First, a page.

The equitable remedy of rectification is probably most familiar to students of law in the context of contract, and problems relating to what was the common intention and what was reflected in the document evidencing that. Unilateral rectification is allowed, however, in the case of fraud, or where the guilty party is estopped from resisting rectification. Being equitable, rectification will not usually be granted where it would adversely affect the rights of a third party who has acquired rights bona fides and for value (Smith v Jones  1 WLR 1089; Frazer v Walker  AC 569; Thames Guaranty Ltd v Campbell  QB 210). Thus the Bank would be protected in equity against rectification, but here rectification was statutory.
The right to rectification is personal and therefore generally regarded as a "mere equity" (Cave v Cave (1880) 15 Ch D 639; Reeves v Pope  2 KB 284). As such it will not bind a subsequent purchaser for value without notice (Downie v Lockwood Supreme Court of Victoria (1965) VR 257). Only if the "mere equity" is dependent upon an equitable interest or estate in land might it bind a purchaser, but then only if the purchaser has notice of it (National Provincial Bank Ltd. V Ainsworth (HL)  AC 1175 per Lord Upjohn). Here Madame Laille had not protected her right to rectification with a caution on the register – a course which would have been open to her.
Even if the equities were equal, it is not always the case that the first in time must prevail. There are exceptions to this rule. Had Madame Laille been found to be negligent in protecting her title or to have connived in the fraud in some way, then the merits of the second in time may displace the claim of the first in time. The attention given by the Court to Madame Laille’s actions may have been directed at trying to ascertain this, although this is not clear from the report. The case of Breksvar v Wall  126 CLR 376, which is referred to in favour of the idea that there is not absolute rule of classification, is authority for exceptions to the maxim that "the first in time prevails".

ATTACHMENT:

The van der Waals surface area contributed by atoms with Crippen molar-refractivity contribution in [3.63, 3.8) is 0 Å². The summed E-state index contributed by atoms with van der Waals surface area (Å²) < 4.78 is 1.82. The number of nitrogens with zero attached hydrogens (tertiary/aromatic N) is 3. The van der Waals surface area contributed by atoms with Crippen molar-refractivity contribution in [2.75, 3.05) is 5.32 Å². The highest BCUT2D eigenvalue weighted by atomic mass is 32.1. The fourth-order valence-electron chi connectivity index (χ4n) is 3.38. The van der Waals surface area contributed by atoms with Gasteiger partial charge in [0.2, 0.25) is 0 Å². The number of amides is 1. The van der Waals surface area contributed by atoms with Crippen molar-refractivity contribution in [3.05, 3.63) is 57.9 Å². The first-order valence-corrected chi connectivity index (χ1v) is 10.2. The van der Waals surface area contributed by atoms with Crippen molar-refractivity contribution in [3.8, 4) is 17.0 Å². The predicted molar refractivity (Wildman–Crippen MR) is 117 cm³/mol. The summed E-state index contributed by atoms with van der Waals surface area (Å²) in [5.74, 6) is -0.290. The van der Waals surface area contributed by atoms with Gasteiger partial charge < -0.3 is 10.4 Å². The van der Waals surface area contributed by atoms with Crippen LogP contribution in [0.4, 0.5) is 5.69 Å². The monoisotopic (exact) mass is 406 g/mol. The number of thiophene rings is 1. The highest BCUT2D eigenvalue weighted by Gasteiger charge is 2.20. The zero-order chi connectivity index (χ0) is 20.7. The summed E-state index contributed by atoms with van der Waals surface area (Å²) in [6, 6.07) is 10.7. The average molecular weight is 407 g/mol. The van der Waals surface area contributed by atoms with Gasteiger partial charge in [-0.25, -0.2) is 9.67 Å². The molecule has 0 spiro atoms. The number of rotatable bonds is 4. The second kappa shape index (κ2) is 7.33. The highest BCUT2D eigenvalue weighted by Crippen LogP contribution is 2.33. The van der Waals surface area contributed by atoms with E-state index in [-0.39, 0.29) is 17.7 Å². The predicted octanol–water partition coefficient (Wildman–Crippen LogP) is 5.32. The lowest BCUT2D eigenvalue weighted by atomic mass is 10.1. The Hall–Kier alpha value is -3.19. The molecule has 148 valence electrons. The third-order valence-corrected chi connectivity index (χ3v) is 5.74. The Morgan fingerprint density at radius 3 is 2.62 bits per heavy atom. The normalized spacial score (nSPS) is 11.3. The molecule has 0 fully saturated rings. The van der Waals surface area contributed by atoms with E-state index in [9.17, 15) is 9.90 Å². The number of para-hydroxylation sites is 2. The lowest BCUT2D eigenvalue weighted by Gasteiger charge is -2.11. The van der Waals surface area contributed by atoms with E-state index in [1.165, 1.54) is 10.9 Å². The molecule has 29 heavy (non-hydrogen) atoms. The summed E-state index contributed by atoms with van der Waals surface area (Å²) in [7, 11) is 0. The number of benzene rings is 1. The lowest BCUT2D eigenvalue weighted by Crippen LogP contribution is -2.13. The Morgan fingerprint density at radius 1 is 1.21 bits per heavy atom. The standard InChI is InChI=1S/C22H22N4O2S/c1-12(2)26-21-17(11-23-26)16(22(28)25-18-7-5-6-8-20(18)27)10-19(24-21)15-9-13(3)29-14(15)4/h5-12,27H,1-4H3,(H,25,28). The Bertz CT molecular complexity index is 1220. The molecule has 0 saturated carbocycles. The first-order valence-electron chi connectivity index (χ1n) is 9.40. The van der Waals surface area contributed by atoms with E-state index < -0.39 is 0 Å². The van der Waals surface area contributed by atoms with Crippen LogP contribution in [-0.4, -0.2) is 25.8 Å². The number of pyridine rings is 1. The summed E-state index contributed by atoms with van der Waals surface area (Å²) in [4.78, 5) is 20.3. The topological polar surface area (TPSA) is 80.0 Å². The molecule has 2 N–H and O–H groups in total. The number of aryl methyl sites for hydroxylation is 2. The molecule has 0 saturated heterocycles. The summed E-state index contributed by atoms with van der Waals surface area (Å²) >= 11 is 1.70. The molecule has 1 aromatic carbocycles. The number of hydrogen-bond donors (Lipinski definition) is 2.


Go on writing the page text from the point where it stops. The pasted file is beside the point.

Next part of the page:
Although it may be tiresome, the distinction between an equitable interest in property and a mere equity as a personal right – here the right to rectification – remains important. Personal rights cannot be devised by will, property rights can. While the case does not definitively label the equity of rectification as always being an equitable interest – as opposed to a "mere equity", the approach adopted may engender some problems in the coming years.
Vanuatu is fortunate in having an established law reporting system. Without such systems there can be no body of regional jurisprudence. In this respect the judiciary of Vanuatu play a key role through their judgments. In this case, as in others, reference is made to authorities relied on by counsel before the court. While it may not be possible to have the full arguments of counsel reported, it would be helpful if law reports contained a reference to these by way of cases approved, cases distinguished and cases rejected. This would assist both future litigants, legal practitioners, law students and legislators.